Our tour down the coast took almost two hours including all of our stops. We went almost all the way down to Polihale Beach before we stopped at our snorkel spot. We had 45 minutes there, which I thought was PLENTY of time. I’ve done quite a bit of snorkeling in Hawaii and the Caribbean and I really wasn’t impressed with this spot at all. I’ve done another Napali boat tour, which stopped at a different spot and I didn’t think it was all that great either. After we finished snorkeling, we had lunch on the boat (premade sandwiches, chips, cookies, and a soda) and then started the trip back to Hanalei. The trip back took about an hour but during the second half it started to rain. I was sooooo glad the rain held off during the trip down the coast, and on the way back we just kind of hunkered down and rode it out. The ride back is also into the wind so it’s much rougher. Not the perfect ending to our trip but we made the most of it and even got to hide out from the rain in a sea cave on the way back. Thankfully the rain had stopped by the time we made it back to Hanalei Bay and started the disembarkation process. We celebrated with mai tais at Tahiti Nui’s!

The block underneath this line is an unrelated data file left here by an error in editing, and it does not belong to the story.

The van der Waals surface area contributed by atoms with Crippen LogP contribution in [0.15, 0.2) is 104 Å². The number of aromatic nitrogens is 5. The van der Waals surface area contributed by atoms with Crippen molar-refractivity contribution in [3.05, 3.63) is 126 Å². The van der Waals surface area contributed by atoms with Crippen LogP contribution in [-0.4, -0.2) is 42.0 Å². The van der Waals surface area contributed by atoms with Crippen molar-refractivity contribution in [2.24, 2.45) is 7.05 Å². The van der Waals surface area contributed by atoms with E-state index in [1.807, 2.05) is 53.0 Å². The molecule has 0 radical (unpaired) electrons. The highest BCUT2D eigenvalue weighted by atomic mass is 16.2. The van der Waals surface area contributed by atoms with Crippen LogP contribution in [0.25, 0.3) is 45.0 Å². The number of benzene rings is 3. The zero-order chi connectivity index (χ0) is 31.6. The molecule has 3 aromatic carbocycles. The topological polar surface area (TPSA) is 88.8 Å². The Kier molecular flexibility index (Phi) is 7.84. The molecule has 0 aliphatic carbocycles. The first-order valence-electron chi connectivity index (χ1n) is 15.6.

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RELATED: How to See the Napali Coast
Captain Andy’s: Captain Andy’s is probably the biggest outfit offering Napali Coast tours on the island. They do everything from small zodiac snorkel tours to sunset catamaran dinner cruises. The only thing I don’t love about this company is that all of their tours depart from around Port Allen (the south side), but it’s pretty convenient if you’re staying in Poipu or going during the winter months when boats aren’t leaving out of Hanalei.
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A Few More Tips
If you’re prone to motion sickness, definitely take it before you get out onto the water! Generally speaking, those who are prone to seasickness might feel it more on a smaller boat than a larger boat.
Most tour companies provide dry bags for you to use. I recommend getting a waterproof case for your phone or camera though so you can keep it out, and bring along a towel or dry clothes for the ride back. It gets pretty windy and it’s nice having a long sleeve shirt to put on.